English-language LLM programs obtained abroad are just as risky. A Chinese-language one may benefit you, but only as a metric for your language ability. Even then, you are better off obtaining an internship or summer associate position abroad which requires you to use Chinese in a legal setting. Then get a letter of recommendation from a partner which speaks to your language ability. If you do not know Chinese, you should not pursue a Chinese-language LLM. The language barrier is massive. In other words, if you have what it takes to obtain one, it is not worth it. I would also posit that many Chinese schools are degree mills in some capacity and give their foreign students preferred treatment. A recommendation from a partner at a well regarded firm will go further.

    If you do not have the academic accolades to obtain a summer associate position, welcome to my boat. I directly contacted partners in firms from the United Kingdom asking them if I could intern for them. I targeted offices in China. I leave today for that internship. Target firms which DO NOT have US traditional summer associate positions, and ask them for experience. In my experience the partners are usually amenable to having you over for a spell. They are not married to the GPA/school rankings requirements that American firms are. In my limited experience, UK firms are prime targets because they are relatively well known by their American counterparts.

    My Chinese has benefited me in two ways, the first being able to obtain that summer position. The other was in my US internship. I work at a small law firm, and was able to leverage my Chinese and create clients by getting involved in the local Chinese community. This led to a permanent offer (which will service my loans). For those who know Chinese, exploit that advantage. Now I am going to intern in China to develop a skill, not get a job. If you really learned Chinese, you probably spent time in China. I reckon it hardened you personally, use that.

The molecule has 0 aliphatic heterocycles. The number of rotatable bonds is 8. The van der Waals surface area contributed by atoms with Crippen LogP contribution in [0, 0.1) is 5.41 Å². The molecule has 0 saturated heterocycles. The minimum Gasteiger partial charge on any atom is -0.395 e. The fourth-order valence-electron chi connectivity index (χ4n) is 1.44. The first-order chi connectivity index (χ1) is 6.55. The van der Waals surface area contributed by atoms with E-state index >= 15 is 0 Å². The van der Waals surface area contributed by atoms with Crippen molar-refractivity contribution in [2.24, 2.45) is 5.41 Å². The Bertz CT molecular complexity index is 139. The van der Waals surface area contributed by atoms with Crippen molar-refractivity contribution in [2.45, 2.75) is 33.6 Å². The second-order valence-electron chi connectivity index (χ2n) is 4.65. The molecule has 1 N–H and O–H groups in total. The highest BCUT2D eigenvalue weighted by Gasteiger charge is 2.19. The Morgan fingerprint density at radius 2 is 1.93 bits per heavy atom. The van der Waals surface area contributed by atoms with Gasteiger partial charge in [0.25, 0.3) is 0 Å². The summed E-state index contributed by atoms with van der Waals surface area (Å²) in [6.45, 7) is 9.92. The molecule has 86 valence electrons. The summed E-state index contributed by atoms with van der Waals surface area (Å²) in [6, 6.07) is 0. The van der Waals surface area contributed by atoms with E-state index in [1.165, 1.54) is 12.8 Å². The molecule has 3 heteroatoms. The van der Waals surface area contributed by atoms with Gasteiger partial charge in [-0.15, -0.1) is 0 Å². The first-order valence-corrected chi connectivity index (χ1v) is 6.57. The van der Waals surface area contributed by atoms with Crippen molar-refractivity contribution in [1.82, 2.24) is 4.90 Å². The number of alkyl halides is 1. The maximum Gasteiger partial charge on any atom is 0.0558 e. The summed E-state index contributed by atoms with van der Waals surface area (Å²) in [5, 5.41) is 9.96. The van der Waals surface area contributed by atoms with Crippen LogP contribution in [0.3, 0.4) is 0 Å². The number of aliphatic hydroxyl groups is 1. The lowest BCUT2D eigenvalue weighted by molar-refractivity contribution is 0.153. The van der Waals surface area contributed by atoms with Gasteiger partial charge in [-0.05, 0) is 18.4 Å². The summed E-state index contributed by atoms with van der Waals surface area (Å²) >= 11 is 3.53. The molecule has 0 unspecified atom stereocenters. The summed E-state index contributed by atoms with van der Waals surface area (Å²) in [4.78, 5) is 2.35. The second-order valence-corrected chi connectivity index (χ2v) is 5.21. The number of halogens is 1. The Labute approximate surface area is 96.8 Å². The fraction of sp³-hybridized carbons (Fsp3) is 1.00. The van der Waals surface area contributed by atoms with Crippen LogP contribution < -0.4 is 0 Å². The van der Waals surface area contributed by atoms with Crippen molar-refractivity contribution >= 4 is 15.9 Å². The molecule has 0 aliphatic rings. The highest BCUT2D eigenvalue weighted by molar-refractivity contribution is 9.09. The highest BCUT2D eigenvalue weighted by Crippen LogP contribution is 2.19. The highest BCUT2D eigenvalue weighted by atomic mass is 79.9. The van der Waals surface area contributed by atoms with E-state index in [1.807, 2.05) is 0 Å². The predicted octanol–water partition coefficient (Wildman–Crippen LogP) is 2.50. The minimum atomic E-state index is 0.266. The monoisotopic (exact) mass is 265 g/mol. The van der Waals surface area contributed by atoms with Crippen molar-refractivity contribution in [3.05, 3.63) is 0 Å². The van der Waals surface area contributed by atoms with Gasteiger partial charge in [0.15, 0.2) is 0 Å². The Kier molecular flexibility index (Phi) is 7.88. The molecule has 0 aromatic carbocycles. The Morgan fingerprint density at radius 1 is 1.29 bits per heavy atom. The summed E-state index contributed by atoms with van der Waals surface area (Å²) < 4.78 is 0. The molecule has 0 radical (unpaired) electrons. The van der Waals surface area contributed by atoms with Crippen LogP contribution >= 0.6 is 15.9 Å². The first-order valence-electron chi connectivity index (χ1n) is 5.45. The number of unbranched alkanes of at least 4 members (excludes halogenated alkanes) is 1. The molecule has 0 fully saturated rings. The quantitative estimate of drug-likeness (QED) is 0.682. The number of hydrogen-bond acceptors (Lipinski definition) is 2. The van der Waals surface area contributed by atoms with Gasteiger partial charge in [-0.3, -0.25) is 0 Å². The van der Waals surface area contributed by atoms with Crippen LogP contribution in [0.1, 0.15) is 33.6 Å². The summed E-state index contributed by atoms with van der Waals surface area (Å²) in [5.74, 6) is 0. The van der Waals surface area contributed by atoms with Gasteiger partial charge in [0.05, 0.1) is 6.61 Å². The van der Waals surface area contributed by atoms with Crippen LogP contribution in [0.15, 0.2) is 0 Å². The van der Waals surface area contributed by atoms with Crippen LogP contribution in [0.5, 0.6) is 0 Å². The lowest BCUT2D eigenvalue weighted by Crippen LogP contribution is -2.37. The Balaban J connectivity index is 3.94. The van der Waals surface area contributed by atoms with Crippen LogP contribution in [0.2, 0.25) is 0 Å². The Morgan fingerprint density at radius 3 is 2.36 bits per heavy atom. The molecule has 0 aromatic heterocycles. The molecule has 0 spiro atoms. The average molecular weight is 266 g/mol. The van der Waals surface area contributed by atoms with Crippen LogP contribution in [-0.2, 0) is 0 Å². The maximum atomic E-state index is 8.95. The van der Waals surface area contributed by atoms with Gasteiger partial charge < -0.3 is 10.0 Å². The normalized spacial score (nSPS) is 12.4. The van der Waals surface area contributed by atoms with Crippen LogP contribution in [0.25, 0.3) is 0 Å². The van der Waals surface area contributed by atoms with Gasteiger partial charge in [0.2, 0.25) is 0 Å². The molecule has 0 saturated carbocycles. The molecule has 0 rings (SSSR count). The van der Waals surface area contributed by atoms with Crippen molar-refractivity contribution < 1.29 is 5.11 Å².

Passing experience in China is not enough. It is an “interest” indicator, nothing more. Do not waste more money. When students come back from their summer trip in Hong Kong and tell me what China “is really like,” I feel sick. You need more than a passing interest or a knowledge of the culture. You need a marketable skill. On that note, I am going to plug in some advice Dan gave me. Your spoken Chinese does not matter (I dispute this in the context of acquiring clients, which most young attorneys do not do). The law is written. Learn how to read.

  • ASV

    Some input: I did an English LLM in Chinese Business Law during my 2L year. My US law school let me transfer all the credits back and I got my JD and LLM in three years. While I don’t think it was very helpful for finding a job, it didn’t hurt and it was actually cheaper to pay a Chinese LLM than for a year of US JD. I would recommend this whenever possible- US law schools are open to such suggestions lately.

  • kaley

    My husband is fluent in spoken and written Chinese. He lived in Taiwan for 2 years and later earned an Undergraduate degree in Chinese at BYU. He interned for Greenberg Taurig 2 years during law school and then worked there after law school for 2.5 years in litigation. We have thought about doing an LLM to help with placement over in China. I believe our Florida Law degree has not helped in landing a job in China. Would an LLM help someone in our situation? For us, we really just need to network maybe…. or is it still a waste of $$$$?